The late Bobby Franklin's legacy 

He crusaded against women, gays and logic, but may have hurt right-wing causes

In the days since he was found dead of an apparent heart attack inside his Marietta home on July 26, state Rep. Bobby Franklin has repeatedly been eulogized as a man of steadfast principles. Former director of the Georgia Christian Coalition Pat Gartland told AJC political reporter Jim Galloway of his close friend Franklin, "What he believed in — there was no compromise."

Those beliefs earned him plenty of media attention. In this year's legislative session, Franklin introduced 21 bills, several of which drew widespread left-wing ire. As he had many times during the 14 years he represented his East Cobb district, Franklin introduced a bill to criminalize abortion, which he referred to as "prenatal murder." This year's version was particularly confounding to women's rights groups because it appeared to expose women who miscarried to the threat of criminal penalties if they couldn't prove the loss of their pregnancy wasn't intentional. He also attempted a return to the gold standard, tried to outlaw driver's licenses and advocated allowing guns in church.

Since his death, descriptions of Franklin as unswerving in his beliefs have been intended as complimentary, testaments to the character of someone who lived with a clear sense of purpose. As Franklin's detractors have been quick to point out, however, his beliefs begat a rhetoric that often bordered on hate speech, as when he notoriously compared homosexuals to "unrepentant drug dealers," a comment for which he, himself, was unrepentant and refused to apologize.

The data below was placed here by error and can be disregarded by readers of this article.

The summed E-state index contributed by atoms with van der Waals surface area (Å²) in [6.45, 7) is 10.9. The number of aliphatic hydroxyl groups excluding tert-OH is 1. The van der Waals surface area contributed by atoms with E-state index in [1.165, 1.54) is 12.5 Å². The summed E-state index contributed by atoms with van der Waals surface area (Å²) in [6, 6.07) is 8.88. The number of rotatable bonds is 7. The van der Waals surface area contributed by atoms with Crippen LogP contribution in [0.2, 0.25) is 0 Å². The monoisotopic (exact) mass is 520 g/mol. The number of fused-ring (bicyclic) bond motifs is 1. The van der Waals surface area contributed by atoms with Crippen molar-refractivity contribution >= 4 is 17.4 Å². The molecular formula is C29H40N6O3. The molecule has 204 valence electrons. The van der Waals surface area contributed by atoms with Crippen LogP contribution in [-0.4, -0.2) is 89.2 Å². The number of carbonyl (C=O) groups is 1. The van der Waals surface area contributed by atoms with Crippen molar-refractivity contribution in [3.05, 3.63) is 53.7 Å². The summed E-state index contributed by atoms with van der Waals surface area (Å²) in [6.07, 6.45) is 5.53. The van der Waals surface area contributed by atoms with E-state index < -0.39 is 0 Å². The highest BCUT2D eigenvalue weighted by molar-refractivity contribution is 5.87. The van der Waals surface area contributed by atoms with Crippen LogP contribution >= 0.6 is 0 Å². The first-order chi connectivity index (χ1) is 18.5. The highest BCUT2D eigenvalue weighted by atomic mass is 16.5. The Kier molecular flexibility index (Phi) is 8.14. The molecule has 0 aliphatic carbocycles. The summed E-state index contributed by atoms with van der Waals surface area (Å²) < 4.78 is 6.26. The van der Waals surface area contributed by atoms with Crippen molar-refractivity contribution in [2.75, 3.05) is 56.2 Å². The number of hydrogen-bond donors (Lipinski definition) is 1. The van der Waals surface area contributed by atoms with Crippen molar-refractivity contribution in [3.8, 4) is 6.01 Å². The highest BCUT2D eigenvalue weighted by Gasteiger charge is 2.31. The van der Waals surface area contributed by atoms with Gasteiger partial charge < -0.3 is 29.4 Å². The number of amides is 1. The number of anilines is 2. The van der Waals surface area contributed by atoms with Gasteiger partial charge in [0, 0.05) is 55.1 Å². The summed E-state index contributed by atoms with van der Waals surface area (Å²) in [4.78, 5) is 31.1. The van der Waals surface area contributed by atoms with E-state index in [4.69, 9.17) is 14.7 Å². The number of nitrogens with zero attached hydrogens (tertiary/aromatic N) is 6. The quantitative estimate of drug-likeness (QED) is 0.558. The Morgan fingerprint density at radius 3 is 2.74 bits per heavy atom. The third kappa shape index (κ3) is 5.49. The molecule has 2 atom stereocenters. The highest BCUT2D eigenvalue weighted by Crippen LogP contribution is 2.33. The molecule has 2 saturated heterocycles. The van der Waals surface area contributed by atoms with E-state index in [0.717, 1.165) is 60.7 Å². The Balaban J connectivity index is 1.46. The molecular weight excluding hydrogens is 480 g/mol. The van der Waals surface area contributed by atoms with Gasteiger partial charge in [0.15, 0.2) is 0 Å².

Had he not held political office, it's likely that few would've known or cared what Bobby Franklin believed or said. But as his district's residents prepare to elect his replacement in a special election, it's important to recognize that Franklin's intolerance and extremist beliefs did not an effective legislator make.

But for all the national attention his legislation received, he seldom made a splash at the Gold Dome. Of the legislation he introduced this year, not a single bill made it to a vote. And when it came time for Franklin to decide on the legislation of others, he typically voted "no," often for inscrutable reasons. A refusal to compromise — as the U.S. Congress has recently demonstrated — often means nothing gets done.

Ultimately, Franklin likely did more harm than good for right-wing causes. He had a tendency to push conservative tenets to their illogical conclusions. A bill wasn't good enough if it outlawed abortion — it also had to close the loophole that let women who fake their own miscarriages off the hook. He was adept at showing where the slippery slope of right-wing zeal could eventually lead.

In CL's 2011 Golden Sleaze issue this April, Franklin was awarded the "National Embarrassment Award" for, as we put it, making headlines by "crusading against women's rights, gay rights, public education and logic." Looking at it now — especially in light of the man's untimely passing at age 56 — it seems pretty harsh. Franklin's rhetoric might have been dangerous, but he wasn't. And his refusal to see things any way but his own might have made him a good man to some, but didn't make him a good lawmaker.

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